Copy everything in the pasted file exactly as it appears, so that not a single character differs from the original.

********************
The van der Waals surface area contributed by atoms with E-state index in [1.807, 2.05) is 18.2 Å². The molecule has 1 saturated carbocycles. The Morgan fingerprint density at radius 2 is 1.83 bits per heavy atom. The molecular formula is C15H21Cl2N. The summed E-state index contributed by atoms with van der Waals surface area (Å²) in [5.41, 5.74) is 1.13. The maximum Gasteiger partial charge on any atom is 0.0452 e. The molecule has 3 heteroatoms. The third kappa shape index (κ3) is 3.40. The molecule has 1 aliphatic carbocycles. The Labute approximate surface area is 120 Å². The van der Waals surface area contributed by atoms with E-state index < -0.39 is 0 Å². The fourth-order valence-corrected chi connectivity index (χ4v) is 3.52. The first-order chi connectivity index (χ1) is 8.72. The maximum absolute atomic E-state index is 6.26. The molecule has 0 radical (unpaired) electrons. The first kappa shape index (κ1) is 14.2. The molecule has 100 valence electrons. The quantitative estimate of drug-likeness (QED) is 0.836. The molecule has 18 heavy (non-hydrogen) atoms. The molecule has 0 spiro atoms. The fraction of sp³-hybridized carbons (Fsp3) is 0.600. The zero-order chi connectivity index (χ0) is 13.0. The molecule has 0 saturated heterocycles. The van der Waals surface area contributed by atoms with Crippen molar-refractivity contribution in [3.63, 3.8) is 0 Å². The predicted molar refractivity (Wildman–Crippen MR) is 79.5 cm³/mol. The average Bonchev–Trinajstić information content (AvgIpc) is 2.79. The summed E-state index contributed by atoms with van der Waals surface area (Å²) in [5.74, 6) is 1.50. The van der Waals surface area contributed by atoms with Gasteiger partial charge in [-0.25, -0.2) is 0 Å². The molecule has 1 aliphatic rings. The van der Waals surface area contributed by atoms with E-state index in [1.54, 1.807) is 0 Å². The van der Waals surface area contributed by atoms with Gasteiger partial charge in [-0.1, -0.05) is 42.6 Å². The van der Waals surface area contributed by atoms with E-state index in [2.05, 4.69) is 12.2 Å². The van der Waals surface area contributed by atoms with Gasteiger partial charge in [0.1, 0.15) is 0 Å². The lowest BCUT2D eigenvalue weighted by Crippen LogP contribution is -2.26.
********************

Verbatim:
The van der Waals surface area contributed by atoms with E-state index in [1.807, 2.05) is 18.2 Å². The molecule has 1 saturated carbocycles. The Morgan fingerprint density at radius 2 is 1.83 bits per heavy atom. The molecular formula is C15H21Cl2N. The summed E-state index contributed by atoms with van der Waals surface area (Å²) in [5.41, 5.74) is 1.13. The maximum Gasteiger partial charge on any atom is 0.0452 e. The molecule has 3 heteroatoms. The third kappa shape index (κ3) is 3.40. The molecule has 1 aliphatic carbocycles. The Labute approximate surface area is 120 Å². The van der Waals surface area contributed by atoms with E-state index < -0.39 is 0 Å². The fourth-order valence-corrected chi connectivity index (χ4v) is 3.52. The first-order chi connectivity index (χ1) is 8.72. The maximum absolute atomic E-state index is 6.26. The molecule has 0 radical (unpaired) electrons. The first kappa shape index (κ1) is 14.2. The molecule has 100 valence electrons. The quantitative estimate of drug-likeness (QED) is 0.836. The molecule has 18 heavy (non-hydrogen) atoms. The molecule has 0 spiro atoms. The fraction of sp³-hybridized carbons (Fsp3) is 0.600. The zero-order chi connectivity index (χ0) is 13.0. The molecule has 0 saturated heterocycles. The van der Waals surface area contributed by atoms with Crippen molar-refractivity contribution in [3.63, 3.8) is 0 Å². The predicted molar refractivity (Wildman–Crippen MR) is 79.5 cm³/mol. The average Bonchev–Trinajstić information content (AvgIpc) is 2.79. The summed E-state index contributed by atoms with van der Waals surface area (Å²) in [5.74, 6) is 1.50. The van der Waals surface area contributed by atoms with Gasteiger partial charge in [-0.25, -0.2) is 0 Å². The molecule has 1 aliphatic rings. The van der Waals surface area contributed by atoms with E-state index in [1.54, 1.807) is 0 Å². The van der Waals surface area contributed by atoms with Gasteiger partial charge in [-0.1, -0.05) is 42.6 Å². The van der Waals surface area contributed by atoms with E-state index in [2.05, 4.69) is 12.2 Å². The van der Waals surface area contributed by atoms with Gasteiger partial charge in [0.1, 0.15) is 0 Å². The lowest BCUT2D eigenvalue weighted by Crippen LogP contribution is -2.26.